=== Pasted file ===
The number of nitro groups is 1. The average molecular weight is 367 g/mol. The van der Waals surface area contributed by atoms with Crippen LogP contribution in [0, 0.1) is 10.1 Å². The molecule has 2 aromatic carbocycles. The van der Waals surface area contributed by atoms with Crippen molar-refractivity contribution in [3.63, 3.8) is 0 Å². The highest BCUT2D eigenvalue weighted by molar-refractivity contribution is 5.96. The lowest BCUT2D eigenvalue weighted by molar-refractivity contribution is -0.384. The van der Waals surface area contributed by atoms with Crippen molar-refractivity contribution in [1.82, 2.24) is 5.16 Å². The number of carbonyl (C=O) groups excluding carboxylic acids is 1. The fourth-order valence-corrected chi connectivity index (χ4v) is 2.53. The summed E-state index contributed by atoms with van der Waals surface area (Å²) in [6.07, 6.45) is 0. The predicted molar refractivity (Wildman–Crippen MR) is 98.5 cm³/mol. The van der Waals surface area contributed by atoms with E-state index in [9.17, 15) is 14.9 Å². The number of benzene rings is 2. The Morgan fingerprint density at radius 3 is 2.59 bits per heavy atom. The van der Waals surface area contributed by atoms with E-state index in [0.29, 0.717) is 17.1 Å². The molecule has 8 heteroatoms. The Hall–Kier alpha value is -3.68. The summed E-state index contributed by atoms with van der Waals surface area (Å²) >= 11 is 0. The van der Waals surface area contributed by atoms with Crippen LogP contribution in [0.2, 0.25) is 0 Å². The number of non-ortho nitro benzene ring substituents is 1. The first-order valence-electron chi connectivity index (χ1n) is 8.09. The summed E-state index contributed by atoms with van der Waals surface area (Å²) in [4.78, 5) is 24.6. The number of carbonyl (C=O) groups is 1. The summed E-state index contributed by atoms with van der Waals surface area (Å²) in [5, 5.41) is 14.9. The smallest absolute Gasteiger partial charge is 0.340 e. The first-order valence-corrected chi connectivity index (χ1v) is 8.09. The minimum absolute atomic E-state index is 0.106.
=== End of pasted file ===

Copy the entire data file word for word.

The number of nitro groups is 1. The average molecular weight is 367 g/mol. The van der Waals surface area contributed by atoms with Crippen LogP contribution in [0, 0.1) is 10.1 Å². The molecule has 2 aromatic carbocycles. The van der Waals surface area contributed by atoms with Crippen molar-refractivity contribution in [3.63, 3.8) is 0 Å². The highest BCUT2D eigenvalue weighted by molar-refractivity contribution is 5.96. The lowest BCUT2D eigenvalue weighted by molar-refractivity contribution is -0.384. The van der Waals surface area contributed by atoms with Crippen molar-refractivity contribution in [1.82, 2.24) is 5.16 Å². The number of carbonyl (C=O) groups excluding carboxylic acids is 1. The fourth-order valence-corrected chi connectivity index (χ4v) is 2.53. The summed E-state index contributed by atoms with van der Waals surface area (Å²) in [6.07, 6.45) is 0. The predicted molar refractivity (Wildman–Crippen MR) is 98.5 cm³/mol. The van der Waals surface area contributed by atoms with E-state index in [9.17, 15) is 14.9 Å². The number of benzene rings is 2. The Morgan fingerprint density at radius 3 is 2.59 bits per heavy atom. The van der Waals surface area contributed by atoms with E-state index in [0.29, 0.717) is 17.1 Å². The molecule has 8 heteroatoms. The Hall–Kier alpha value is -3.68. The summed E-state index contributed by atoms with van der Waals surface area (Å²) >= 11 is 0. The van der Waals surface area contributed by atoms with Crippen LogP contribution in [0.2, 0.25) is 0 Å². The number of non-ortho nitro benzene ring substituents is 1. The first-order valence-electron chi connectivity index (χ1n) is 8.09. The summed E-state index contributed by atoms with van der Waals surface area (Å²) in [4.78, 5) is 24.6. The number of carbonyl (C=O) groups is 1. The summed E-state index contributed by atoms with van der Waals surface area (Å²) in [5, 5.41) is 14.9. The smallest absolute Gasteiger partial charge is 0.340 e. The first-order valence-corrected chi connectivity index (χ1v) is 8.09. The minimum absolute atomic E-state index is 0.106.